And this clearly shows that the point of my blog post - that the loss of our manufacturing sector to a paper economy is the cause of our current economic troubles - is true.

    Those are the facts and, despite the unfortunate distortion and vitriol of your blog post, the sooner the policy-makers of our nation start acting on this truth, the sooner our country will be back on the right track economically.

  2. My complaint was not with your argument. My complaint was with your use of a misleading graph to emphasize your argument. If your argument is valid on its own you don't need a misleading graphic. The use of the graphic would seem to indicate that either you were negligent in your oversight and put up a poorly constructed graphic or that you didn't care that it was misleading and were complicit in spreading the misinformation.

    Also, why do you just target the Financial Sector? Professional and business services showed an increase of around 9%, Educational Services, Healthcare and Socials services went up around 5%. Are these sectors also the cause of the current financial crisis? Also, in the first part of your blog post you blast Wall Street people for saying "Home ownership is not for everyone." Well, real-estate is part of the Finance sector that you are blaming for the economic meltdown, so aren't you indeed agreeing with them?

    Frankly I think any attempt to try to pin our current economic situation on one cause or industry is naive at best. While you could argue that manufacturing is needed to build an economy how do you explain India's rise in the world economy when over 50% of their GDP was in the services sector?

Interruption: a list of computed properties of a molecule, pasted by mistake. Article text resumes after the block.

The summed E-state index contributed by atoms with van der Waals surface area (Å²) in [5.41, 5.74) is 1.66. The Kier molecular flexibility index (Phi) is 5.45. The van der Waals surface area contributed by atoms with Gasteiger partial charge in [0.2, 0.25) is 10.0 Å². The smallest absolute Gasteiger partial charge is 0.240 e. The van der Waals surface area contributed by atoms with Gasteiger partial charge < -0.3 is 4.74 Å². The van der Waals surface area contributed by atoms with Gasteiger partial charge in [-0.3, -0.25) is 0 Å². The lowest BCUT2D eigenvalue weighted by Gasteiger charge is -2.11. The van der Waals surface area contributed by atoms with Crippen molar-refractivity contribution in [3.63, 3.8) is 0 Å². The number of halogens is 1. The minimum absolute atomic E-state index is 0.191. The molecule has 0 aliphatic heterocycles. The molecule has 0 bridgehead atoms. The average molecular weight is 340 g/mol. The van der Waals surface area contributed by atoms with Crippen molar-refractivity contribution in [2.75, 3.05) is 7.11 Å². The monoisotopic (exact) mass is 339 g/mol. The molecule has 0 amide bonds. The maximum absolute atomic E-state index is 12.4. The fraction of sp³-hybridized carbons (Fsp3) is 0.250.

But I digress from the flaws in your argument. If you wish to make the argument that we need to change the economic focus that is fine. But to use a sloppy and deceptive graphic to defend your argument is insulting to anyone who actually takes the time to really understand the graph.

  3. Oh, as a side note, I find it amusing that you'd read my comment on your blog and come here and post on my blog but not allow my comment to be published on your site. I'm sure it was just an unintentional oversight.

  4. The loss of American Jobs to other countries is plain and simple, The Union. The American Union was established to protect workers at the turn of the century and mainly to protect women and children who were subject to long hours and un-safe working conditions. Today, The Union stands in the way of creating a profitable enviroment for creative, forward thinking, investors, to make money here in America. And, my goodness why should someone investing their own money make a gain on their investment for taking the risk the average person would shy away from? It takes risk and it takes a person with the captitol to put forward the funds to make anything and employ anyone.

    After more than a century The Union is a machine that controls our government, our ability to grow as a nation and most importantly they control our politicians. In our two party government system it is certain that both the republican and democratic parties have been positioned by The Union. However, political positioning by The Union dwells heavily within the democratic party. The two wash each other's hands like well buttered bread.

    We are suffocating as a nation at the hands of The Union and The Democratic Party.